Investigations into the collapse of a silo full of 500 tonnes of milk in Southland have discovered cracks in four other silos at two Fonterra factories.
Cracks have been found in three more of the 15m silos next to the one that collapsed at the Fonterra's biggest factory in Edendale, Southland, last month.
No-one was hurt in that incident but production at the plant was hobbled for three weeks.
The fault has also been found at a huge stainless steel silo at the cooperative's Clandeboye plant near Timaru.
The cracks in the welds in the silos' bases were hidden behind insulation and cladding and were not picked up by routine testing.
All have been since been repaired and independently verified as safe.
Fonterra chief operating officer for global operations Robert Spurway said a wider investigation would look at how cracks could have been detected.
"We want to make absolutely certain that this sort of failure can't happen again."
Mr Spurway said a team, including engineers and metallurgists, was still investigating the Edendale collapse, and Fonterra was sure all its other thousands of silos around the country were safe.
"We have made a range of inspections across similar and different silos and found no other issues," he said.
Fonterra would not reveal the extent of the cracking because it was part of an insurance claim.
The cause of the weld cracks also remained a mystery five weeks on from what the company believes was the only collapse of its type in the world.
Investigators have put strain gauges on some silos at Edendale in their search for clues.
Mr Spurway said it was too early to know whether cracks at the Clandeboye structure meant the problem was not specific to the Edendale site.
He said it was unlikely poor quality steel played a part. "It's a very detailed investigation and all aspects of the design, construction and maintenance and servicing of the silo will be considered including the type of steel used - but that's not a factor that we expect is a problem."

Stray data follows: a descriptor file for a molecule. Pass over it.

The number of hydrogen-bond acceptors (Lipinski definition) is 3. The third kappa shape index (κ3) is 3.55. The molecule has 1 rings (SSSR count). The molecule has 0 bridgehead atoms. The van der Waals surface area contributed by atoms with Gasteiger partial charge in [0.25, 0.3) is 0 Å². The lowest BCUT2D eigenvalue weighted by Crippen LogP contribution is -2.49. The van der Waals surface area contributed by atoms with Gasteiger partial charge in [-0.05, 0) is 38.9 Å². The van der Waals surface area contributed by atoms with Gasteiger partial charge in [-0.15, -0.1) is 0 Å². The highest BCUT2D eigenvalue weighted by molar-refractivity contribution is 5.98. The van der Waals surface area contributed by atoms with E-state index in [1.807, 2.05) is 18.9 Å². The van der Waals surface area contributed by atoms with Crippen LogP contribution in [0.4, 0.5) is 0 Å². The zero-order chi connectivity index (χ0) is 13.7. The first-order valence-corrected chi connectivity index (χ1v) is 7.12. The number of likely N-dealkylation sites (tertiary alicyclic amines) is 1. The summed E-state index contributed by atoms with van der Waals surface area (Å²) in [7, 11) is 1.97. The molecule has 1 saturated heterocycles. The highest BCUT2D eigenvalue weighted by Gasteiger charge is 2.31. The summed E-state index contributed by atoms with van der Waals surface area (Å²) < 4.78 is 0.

Mercer Group designed and built all five silos
Christchurch-listed Mercer Group designed and built all five of the silos, among the many it has made for Fonterra and other agricultural companies.
The structure that collapsed at Edendale was seven years old but should have lasted decades.
Mercer issued a short disclosure notice to the Stock Exchange about this earlier this month.
It said in its annual report, out this week, that any impact from the collapse on Mercer was "unknown at this time".
Mercer Group chief executive Richard Rookes said today it was working with Fonterra and independent experts on the collapse investigation but had not yet found the cause.
Mr Rookes confirmed the cracked welding was part of that investigation.
He said the company had made about 20 silos for Fonterra and all the rest had been checked and cleared. The company had warned all its other customers.
The Dairy Workers Union assistant national secretary Angus McConnell said he had confidence in Fonterra putting priority on keeping workers safe.
Edendale's drying plant has been back up and running for a fortnight, in half the time that was expected.
Fonterra would not disclose the cost of the clean-up, disruption to production, repairs or investigation.